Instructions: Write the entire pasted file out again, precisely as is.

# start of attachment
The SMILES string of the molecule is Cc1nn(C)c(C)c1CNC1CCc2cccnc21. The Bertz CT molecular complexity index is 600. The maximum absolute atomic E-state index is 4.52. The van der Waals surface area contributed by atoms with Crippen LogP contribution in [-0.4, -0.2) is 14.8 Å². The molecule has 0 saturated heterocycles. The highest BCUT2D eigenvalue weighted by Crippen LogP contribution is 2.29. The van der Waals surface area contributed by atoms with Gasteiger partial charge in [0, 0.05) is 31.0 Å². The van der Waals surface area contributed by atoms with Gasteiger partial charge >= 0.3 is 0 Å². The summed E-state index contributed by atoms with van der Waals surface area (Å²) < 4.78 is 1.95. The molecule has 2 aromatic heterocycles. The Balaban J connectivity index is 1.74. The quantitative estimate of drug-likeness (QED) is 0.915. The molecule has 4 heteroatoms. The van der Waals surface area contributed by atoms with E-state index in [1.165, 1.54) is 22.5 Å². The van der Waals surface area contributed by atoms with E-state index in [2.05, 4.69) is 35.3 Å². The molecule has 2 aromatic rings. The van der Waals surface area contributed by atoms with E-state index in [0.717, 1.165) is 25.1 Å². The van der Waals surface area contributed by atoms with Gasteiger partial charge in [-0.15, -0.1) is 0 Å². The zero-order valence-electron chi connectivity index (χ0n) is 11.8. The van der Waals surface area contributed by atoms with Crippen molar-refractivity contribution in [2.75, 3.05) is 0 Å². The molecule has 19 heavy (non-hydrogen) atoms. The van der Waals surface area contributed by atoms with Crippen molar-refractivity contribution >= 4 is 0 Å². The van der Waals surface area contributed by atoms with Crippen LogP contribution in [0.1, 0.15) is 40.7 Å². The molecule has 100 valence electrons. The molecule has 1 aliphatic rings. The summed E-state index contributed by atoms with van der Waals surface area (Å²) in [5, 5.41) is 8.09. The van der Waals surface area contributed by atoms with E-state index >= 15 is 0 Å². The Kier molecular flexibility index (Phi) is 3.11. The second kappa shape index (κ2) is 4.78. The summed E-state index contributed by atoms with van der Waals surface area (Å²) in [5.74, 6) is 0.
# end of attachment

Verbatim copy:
The SMILES string of the molecule is Cc1nn(C)c(C)c1CNC1CCc2cccnc21. The Bertz CT molecular complexity index is 600. The maximum absolute atomic E-state index is 4.52. The van der Waals surface area contributed by atoms with Crippen LogP contribution in [-0.4, -0.2) is 14.8 Å². The molecule has 0 saturated heterocycles. The highest BCUT2D eigenvalue weighted by Crippen LogP contribution is 2.29. The van der Waals surface area contributed by atoms with Gasteiger partial charge in [0, 0.05) is 31.0 Å². The van der Waals surface area contributed by atoms with Gasteiger partial charge >= 0.3 is 0 Å². The summed E-state index contributed by atoms with van der Waals surface area (Å²) < 4.78 is 1.95. The molecule has 2 aromatic heterocycles. The Balaban J connectivity index is 1.74. The quantitative estimate of drug-likeness (QED) is 0.915. The molecule has 4 heteroatoms. The van der Waals surface area contributed by atoms with E-state index in [1.165, 1.54) is 22.5 Å². The van der Waals surface area contributed by atoms with E-state index in [2.05, 4.69) is 35.3 Å². The molecule has 2 aromatic rings. The van der Waals surface area contributed by atoms with E-state index in [0.717, 1.165) is 25.1 Å². The van der Waals surface area contributed by atoms with Gasteiger partial charge in [-0.15, -0.1) is 0 Å². The zero-order valence-electron chi connectivity index (χ0n) is 11.8. The van der Waals surface area contributed by atoms with Crippen molar-refractivity contribution in [2.75, 3.05) is 0 Å². The molecule has 19 heavy (non-hydrogen) atoms. The van der Waals surface area contributed by atoms with Crippen molar-refractivity contribution >= 4 is 0 Å². The van der Waals surface area contributed by atoms with Crippen LogP contribution in [0.1, 0.15) is 40.7 Å². The molecule has 100 valence electrons. The molecule has 1 aliphatic rings. The summed E-state index contributed by atoms with van der Waals surface area (Å²) in [5, 5.41) is 8.09. The van der Waals surface area contributed by atoms with E-state index >= 15 is 0 Å². The Kier molecular flexibility index (Phi) is 3.11. The second kappa shape index (κ2) is 4.78. The summed E-state index contributed by atoms with van der Waals surface area (Å²) in [5.74, 6) is 0.